Medical Student, UNM School of Medicine
The healthcare debacle is a large, remarkably complex issue and I really appreciated the author's input in this article. As it happens, I agree with his assertion that a big piece of the puzzle is missing in the recently passed legislation. Universal healthcare, while certainly intimidating in its scope would help control much of what drives insurance companies into the ground, forcing them to pass along costs to their consumers as happened in this case.
Nevertheless, I think that legislation only takes us so far.
Having worked in a clinical setting for the last three years, I am forever impressed at how little regard people give their personal health. For example, a BMI over 35 (a 5'8" male weighing 230lbs) used to be pretty impressive to me. With increased exposure to outpatient clinics and hospitalized patients, I now realize this represents the “average patient,” and am pleasantly surprised when a patient has a BMI below this benchmark. In fact, I recently had a patient with a BMI greater than 70 (for the same 5'8" male, a weight of 475lbs).
Knowing that obesity is closely related to the top three causes of death in the United States (heart disease, cancer and stroke), I have to wonder, when is it that we, as a people, take responsibility for our actions and their consequences? When do we look in the mirror and realize that WE are a large part of the reason that healthcare costs have spiraled so badly out of control?
For the past year, we have debated the merits of healthcare and healthcare reform. While national and even state politics seem largely out of reach of average citizens, it is important to realize that we as individuals can take matters into our own hands. Instead of large political contributions or knowing the right people, however, we can do this simply by eating better, eating less, and exercising more.
Now I realize that this comes off as paternalistic, but I think it is easy for people to remove themselves from the debate and instead focus on political rhetoric. As such, I would (and do) encourage people to take responsibility for their choices and ask that they become part of the solution and not just part of the problem.
Finally, with a BMI of 25.1, I include myself in those who could stand to lose a few pounds. So join me, eat healthier, get some exercise and become part of the solution instead of sitting on the sideline while our tax dollars and, more importantly, your health pay the price.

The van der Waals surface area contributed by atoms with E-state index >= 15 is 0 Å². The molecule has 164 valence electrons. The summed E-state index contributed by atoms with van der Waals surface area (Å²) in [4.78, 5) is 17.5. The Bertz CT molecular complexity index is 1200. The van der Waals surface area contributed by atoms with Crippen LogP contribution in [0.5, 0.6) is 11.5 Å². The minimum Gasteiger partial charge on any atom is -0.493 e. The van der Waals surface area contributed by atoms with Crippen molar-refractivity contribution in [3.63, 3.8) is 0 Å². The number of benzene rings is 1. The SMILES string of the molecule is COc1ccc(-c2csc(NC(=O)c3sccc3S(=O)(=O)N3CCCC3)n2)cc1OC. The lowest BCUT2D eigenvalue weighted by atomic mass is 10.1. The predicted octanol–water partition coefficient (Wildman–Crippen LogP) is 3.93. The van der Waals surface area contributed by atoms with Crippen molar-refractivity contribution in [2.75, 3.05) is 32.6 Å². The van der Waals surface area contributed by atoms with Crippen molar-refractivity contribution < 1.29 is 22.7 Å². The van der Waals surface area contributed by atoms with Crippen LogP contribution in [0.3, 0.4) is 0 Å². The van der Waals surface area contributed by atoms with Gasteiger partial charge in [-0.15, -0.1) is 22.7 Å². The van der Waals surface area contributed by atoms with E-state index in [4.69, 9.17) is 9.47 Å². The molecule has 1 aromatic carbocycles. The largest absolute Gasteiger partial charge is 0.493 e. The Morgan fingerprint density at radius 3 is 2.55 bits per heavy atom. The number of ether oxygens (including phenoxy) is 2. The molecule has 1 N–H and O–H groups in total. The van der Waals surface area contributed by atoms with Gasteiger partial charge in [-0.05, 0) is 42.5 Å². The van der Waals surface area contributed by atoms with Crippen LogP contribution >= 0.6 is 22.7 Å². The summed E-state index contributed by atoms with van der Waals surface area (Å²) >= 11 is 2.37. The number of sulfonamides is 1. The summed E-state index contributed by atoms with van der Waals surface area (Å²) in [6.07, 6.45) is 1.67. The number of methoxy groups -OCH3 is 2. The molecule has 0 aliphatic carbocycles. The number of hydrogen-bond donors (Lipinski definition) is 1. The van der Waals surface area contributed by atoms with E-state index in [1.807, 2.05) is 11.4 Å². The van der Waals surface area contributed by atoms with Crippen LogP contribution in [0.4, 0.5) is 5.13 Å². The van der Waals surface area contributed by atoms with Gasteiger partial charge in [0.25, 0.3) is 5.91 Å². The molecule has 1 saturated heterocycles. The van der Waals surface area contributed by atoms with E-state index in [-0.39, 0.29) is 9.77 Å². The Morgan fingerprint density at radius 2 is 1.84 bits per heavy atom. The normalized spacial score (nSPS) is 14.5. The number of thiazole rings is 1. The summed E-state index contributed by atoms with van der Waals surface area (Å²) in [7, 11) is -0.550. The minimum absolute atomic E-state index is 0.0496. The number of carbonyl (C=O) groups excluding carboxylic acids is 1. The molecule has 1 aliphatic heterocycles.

Michael del Castillo-Hegyi
I get the feeling you and I are on the same side. As a doctor in training, I believe that healthcare reform is of critical importance, though I didn't make the point forcefully enough in my critique (this is the case I was making in pointing out the lack of access to care for the author).
Again, the reason I was frustrated with the author's article was that he did not present anything other than his point of view. In this climate, I think it is more important to address the obstacles to healthcare reform (insurance companies and their lobbyists chief amongst them). However, there was no attention paid to these or other issues in the article.
Finally, as difficult as times are right now it seems silly to take try to antagonize one another when we could do much more working toward a common goal. You seem really passionate about this issue. I would stronlgy encourage you to get involved in helping move the issue forward ([link]).
The sad thing about this article is how un-unique the story is. People wait in the ER for hours every day, sometimes with serious complaints that require medical attention, other times with minor complaints but without insurance and, as such, no access to the health care system.
The real story in this is the lack of access to care. For example, had the author had earlier access to his primary physician, he may have received the needed medical attention and avoided the onerous process of trying to navigate the ED. However, instead of delving deeper, the author delivered a front page diatribe that comes across as petty and self-centered. Where are the figures? How will the current legislation affect New Mexico? What perspective do local politicians and health care professionals have regarding the legislation? Why am I reading about your experience and not learning anything?
Also, it would have taken a five minute phone call to a health care professional (or one or two House episodes) to check some of the finer issues of the story. Nobody checks CO2 levels. What you're talking about is a pulse oximeter (you remember, the little red light that gets taped to your fingernail?). This device approximates the levels of oxygen bound to hemoglobin in your blood.
Alternatively, you could have asked the professional to explain to you how the emergency rooms work. As one of the previous comments noted, you are triaged, vital signs are taken, and your complaints are addressed by their acuity. The thinking is that if you're condition rapidly deteriorates, you're in the right place. In the meantime, they'll take care of the more critical patients.
Everyone, health care providers and the lay public, know the problems facing the health care system in the United States are extremely serious. But instead of choosing to add something substantive to the debate, you delivered a rant complaining about the amount of time and money spent on your illness. I would encourage the author to step back and look at the problem from a more global perspective. Nice try. Maybe next time you'll dig a little deeper, check your facts, and get a point of view other than your own to "report" on.